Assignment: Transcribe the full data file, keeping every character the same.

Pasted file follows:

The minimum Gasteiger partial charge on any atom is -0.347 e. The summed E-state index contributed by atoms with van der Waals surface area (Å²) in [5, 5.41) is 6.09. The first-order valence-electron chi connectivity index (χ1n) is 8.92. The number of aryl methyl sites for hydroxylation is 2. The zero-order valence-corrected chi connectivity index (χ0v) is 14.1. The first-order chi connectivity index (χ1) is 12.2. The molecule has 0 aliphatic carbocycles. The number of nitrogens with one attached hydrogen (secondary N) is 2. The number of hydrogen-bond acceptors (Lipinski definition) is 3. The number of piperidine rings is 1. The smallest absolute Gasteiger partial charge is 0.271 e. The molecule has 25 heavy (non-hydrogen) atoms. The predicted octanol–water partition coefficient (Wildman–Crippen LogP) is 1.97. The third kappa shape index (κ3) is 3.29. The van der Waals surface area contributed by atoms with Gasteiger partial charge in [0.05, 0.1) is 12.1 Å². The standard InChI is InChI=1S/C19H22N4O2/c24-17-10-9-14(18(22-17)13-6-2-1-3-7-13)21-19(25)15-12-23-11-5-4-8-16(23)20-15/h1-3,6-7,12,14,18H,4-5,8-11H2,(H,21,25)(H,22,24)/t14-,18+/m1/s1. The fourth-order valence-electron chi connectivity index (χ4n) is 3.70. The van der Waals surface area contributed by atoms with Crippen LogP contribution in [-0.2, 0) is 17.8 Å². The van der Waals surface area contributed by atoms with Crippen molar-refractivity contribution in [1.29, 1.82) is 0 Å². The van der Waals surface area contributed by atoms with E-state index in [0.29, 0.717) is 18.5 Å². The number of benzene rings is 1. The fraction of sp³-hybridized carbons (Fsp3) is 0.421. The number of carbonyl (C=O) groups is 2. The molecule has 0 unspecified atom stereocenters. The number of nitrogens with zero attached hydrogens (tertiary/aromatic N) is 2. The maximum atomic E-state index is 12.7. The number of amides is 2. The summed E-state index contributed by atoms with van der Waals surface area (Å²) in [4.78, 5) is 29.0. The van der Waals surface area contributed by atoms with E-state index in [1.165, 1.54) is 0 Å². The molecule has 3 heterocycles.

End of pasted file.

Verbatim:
The minimum Gasteiger partial charge on any atom is -0.347 e. The summed E-state index contributed by atoms with van der Waals surface area (Å²) in [5, 5.41) is 6.09. The first-order valence-electron chi connectivity index (χ1n) is 8.92. The number of aryl methyl sites for hydroxylation is 2. The zero-order valence-corrected chi connectivity index (χ0v) is 14.1. The first-order chi connectivity index (χ1) is 12.2. The molecule has 0 aliphatic carbocycles. The number of nitrogens with one attached hydrogen (secondary N) is 2. The number of hydrogen-bond acceptors (Lipinski definition) is 3. The number of piperidine rings is 1. The smallest absolute Gasteiger partial charge is 0.271 e. The molecule has 25 heavy (non-hydrogen) atoms. The predicted octanol–water partition coefficient (Wildman–Crippen LogP) is 1.97. The third kappa shape index (κ3) is 3.29. The van der Waals surface area contributed by atoms with Gasteiger partial charge in [0.05, 0.1) is 12.1 Å². The standard InChI is InChI=1S/C19H22N4O2/c24-17-10-9-14(18(22-17)13-6-2-1-3-7-13)21-19(25)15-12-23-11-5-4-8-16(23)20-15/h1-3,6-7,12,14,18H,4-5,8-11H2,(H,21,25)(H,22,24)/t14-,18+/m1/s1. The fourth-order valence-electron chi connectivity index (χ4n) is 3.70. The van der Waals surface area contributed by atoms with Crippen LogP contribution in [-0.2, 0) is 17.8 Å². The van der Waals surface area contributed by atoms with Crippen molar-refractivity contribution in [1.29, 1.82) is 0 Å². The van der Waals surface area contributed by atoms with E-state index in [0.29, 0.717) is 18.5 Å². The number of benzene rings is 1. The fraction of sp³-hybridized carbons (Fsp3) is 0.421. The number of carbonyl (C=O) groups is 2. The molecule has 0 unspecified atom stereocenters. The number of nitrogens with zero attached hydrogens (tertiary/aromatic N) is 2. The maximum atomic E-state index is 12.7. The number of amides is 2. The summed E-state index contributed by atoms with van der Waals surface area (Å²) in [4.78, 5) is 29.0. The van der Waals surface area contributed by atoms with E-state index in [1.165, 1.54) is 0 Å². The molecule has 3 heterocycles.